Ultimately, there will always be dangers, and you kid could always be the one kid who gets targeted. That's why life is scary. My son is more sensitive, so I anticipate he won't challenge me too much on this for at least a little while, but if he did, I think it'd be hard to let go knowing there are dangers. But I also know I've grilled into his head that he doesn't EVER listen to anyone who is trying to hurt him...if they say sit still, you wiggle all over to get away; if they point a gun at you and say don't run, you run as fast as you can; if they say they'll hurt your family, you get away anyways and you get help. We've talked about how life is scary and there are bad people, but all you can do at some point is trust your kid and hope they won't be targeted. You teach them what you can and then you set them free...one step at a time. I think this is the hardest part of being a parent but teaches our children maturity, responsibility and trust that is much-needed for healthy growth. If you smother, they'll rebel, so you have to find happy mediums between what you can handle and what they can handle.

Good luck!

[deleted account]

I know I posted this weeks ago, but I'm back to it now.
I never let him go--I told him we were not ready for him to be riding his bike alone in the neighborhood, or even walking over to a friends house alone yet. Unfortunately, in the month since I posted the original, almost all of his friends (6 to 9 years old) are now allowed to ride on their own. They ride to a specific house and the parent they are visiting texts the child's parent when they arrive and when they are leaving.

I feel like these parents are living with a false sense of security. They feel that because we have the locked gates, the security guards, and we "know" each other, that their children are just as safe in the road as they are in the yard. I don't know everyone here well enough to say without a doubt they wouldn't hurt my kid. Of course no one knows ANYONE that well, so I guess that's moot, huh? The danger will always be there.

He's a bright kid. I trust HIM, I just don't trust others. I've spoken to him about strangers, going into people's homes/cars/boats, watching the traffic, etc. When I ride with him, he stays to the right and is attentive. Logically, I know he is ready to take this leap and ride on his own (as long as the parent at the house he's riding to texts me), but something in my gut that I just cannot seem to let go of is telling me no.

I talked to my psychologist about it and he says that I'm letting fears from my past control me. Basically, I need to let him go. I know that I have irrational fears of predators--I am very much afraid of people I don't know--but usually I am pretty good at looking at the situation and knowing (with a little help from my doctors) that my fear is irrational, then following through and taking the risk, but for whatever reason this time, even though I am pretty sure the fear is irrational, I can't follow through and take the risk.

Any help. Doc temporarily is stumped on this one too.

~♥Little Miss - posted on 03/17/2013

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I think you would have to determine this on a case by case basis. Personally, I don't think my son would be ready to go solo when he turns 7 in may. It really depends on the childs maturity level, and how they listen and understand instructions. My son, though a really wonderful and smart kid, is just no that aware of his surroundings. I could see it being a long time before he rode alone, but his sister on the other hand I could see happening at a younger age.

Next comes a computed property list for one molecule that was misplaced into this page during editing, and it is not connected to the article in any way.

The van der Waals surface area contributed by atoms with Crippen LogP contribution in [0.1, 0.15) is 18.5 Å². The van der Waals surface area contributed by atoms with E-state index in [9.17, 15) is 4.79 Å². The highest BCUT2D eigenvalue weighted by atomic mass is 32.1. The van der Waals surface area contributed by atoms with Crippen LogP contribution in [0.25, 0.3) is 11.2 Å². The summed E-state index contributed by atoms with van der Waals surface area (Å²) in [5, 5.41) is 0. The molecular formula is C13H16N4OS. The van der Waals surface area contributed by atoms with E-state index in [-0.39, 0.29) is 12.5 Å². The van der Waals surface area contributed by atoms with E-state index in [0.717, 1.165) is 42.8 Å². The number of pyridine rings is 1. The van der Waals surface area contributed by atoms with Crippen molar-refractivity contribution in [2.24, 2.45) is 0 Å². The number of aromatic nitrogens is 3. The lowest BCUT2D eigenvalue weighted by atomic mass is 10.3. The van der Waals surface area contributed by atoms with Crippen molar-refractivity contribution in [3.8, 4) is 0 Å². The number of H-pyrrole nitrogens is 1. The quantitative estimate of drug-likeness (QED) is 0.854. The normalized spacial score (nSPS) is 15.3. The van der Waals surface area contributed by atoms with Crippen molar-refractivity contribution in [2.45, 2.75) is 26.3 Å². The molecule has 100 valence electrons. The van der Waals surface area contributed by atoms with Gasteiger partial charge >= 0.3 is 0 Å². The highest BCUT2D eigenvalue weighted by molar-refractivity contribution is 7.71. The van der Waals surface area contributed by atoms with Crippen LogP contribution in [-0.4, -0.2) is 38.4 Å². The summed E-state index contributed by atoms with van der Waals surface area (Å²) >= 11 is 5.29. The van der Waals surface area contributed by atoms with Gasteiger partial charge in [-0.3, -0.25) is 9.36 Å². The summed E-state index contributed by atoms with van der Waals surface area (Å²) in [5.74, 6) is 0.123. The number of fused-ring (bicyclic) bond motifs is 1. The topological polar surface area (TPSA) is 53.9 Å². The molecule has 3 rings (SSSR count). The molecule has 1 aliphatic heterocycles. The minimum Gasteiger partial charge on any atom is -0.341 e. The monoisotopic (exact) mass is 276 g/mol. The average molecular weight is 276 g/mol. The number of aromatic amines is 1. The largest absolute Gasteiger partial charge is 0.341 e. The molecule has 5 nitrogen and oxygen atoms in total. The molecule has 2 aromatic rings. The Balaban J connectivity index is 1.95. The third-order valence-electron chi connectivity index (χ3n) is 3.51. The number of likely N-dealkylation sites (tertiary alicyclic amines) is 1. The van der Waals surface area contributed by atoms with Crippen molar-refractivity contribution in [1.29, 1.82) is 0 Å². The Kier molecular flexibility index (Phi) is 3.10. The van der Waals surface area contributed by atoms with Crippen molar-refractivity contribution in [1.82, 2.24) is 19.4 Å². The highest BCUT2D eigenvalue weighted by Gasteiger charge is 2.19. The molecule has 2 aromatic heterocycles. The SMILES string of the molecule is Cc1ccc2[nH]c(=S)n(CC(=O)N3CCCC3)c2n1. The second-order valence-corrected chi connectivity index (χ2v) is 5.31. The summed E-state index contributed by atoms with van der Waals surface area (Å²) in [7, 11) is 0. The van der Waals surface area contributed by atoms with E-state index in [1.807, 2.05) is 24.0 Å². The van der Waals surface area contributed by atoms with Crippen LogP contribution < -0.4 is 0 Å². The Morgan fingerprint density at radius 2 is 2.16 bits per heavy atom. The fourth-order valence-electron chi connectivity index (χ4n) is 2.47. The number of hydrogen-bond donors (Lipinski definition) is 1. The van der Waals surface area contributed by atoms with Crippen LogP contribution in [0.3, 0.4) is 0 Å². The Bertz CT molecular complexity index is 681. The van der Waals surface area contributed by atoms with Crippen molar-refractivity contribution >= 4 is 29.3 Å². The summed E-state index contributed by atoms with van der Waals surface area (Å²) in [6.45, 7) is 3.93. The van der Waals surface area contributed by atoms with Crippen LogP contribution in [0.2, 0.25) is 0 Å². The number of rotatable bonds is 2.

Of course the safety of your street, or complex is always under scrutiny when it comes to child's safety, but leaving that aside (cause I am sure that would be the first thing we would want to be safe) I honestly think it depends on your child.

Momma - posted on 03/16/2013

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I was also wrong - my daughter would have been 8.5 when she started riding on her own, on our street (since she was 8 when we moved here and it was winter, at the time). We live in a subdivision, too, so it is pretty safe, in regards to traffic and people in general. Which is why we moved here. It is one of the top places to live in our municipality.

However, I recall riding my bike everywhere by age 6 and I had loads of fun. We also lived in a pretty safe subdivision. I agree, assessing the situation for yourself is what needs to be done. If it were me, I would allow my 8.5 yo ride around with their friends but again, we live in a safe neighbourhood, where everyone knows each other and watches out for the kids.

~MeMe

Jodi - posted on 03/15/2013

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Research has shown that children do not develop full perception until they are about 9. This means, that it is very easy for them to misjudge the speed of cars, and the speed they are doing, their ability to stop, etc. (Don't ask me to look it up now, I'm in lazy mode, but the research is out there).

I started allowing my son to ride his bike to school when he was about 8, but where I live, he doesn't have to cross any major roads, and he is mostly riding on bike paths which also go under the major roadways, so there is little contact with traffic until he gets to school, at which point, he uses the school crossing.

You need to assess the situation based on where you live. If you're not comfortable with it, then just say no.

Momma - posted on 03/15/2013

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My oldest was 7 when I allowed her to ride around our street, alone. She was not allowed to ride alone, though. She had to be with a friend or two and I had to know where. She was not allowed far and had to check in every 20 - 30 mins. They do need to make some memories without us and if you feel they are mature enough and will abide the rules, then I say go for it.

~MeMe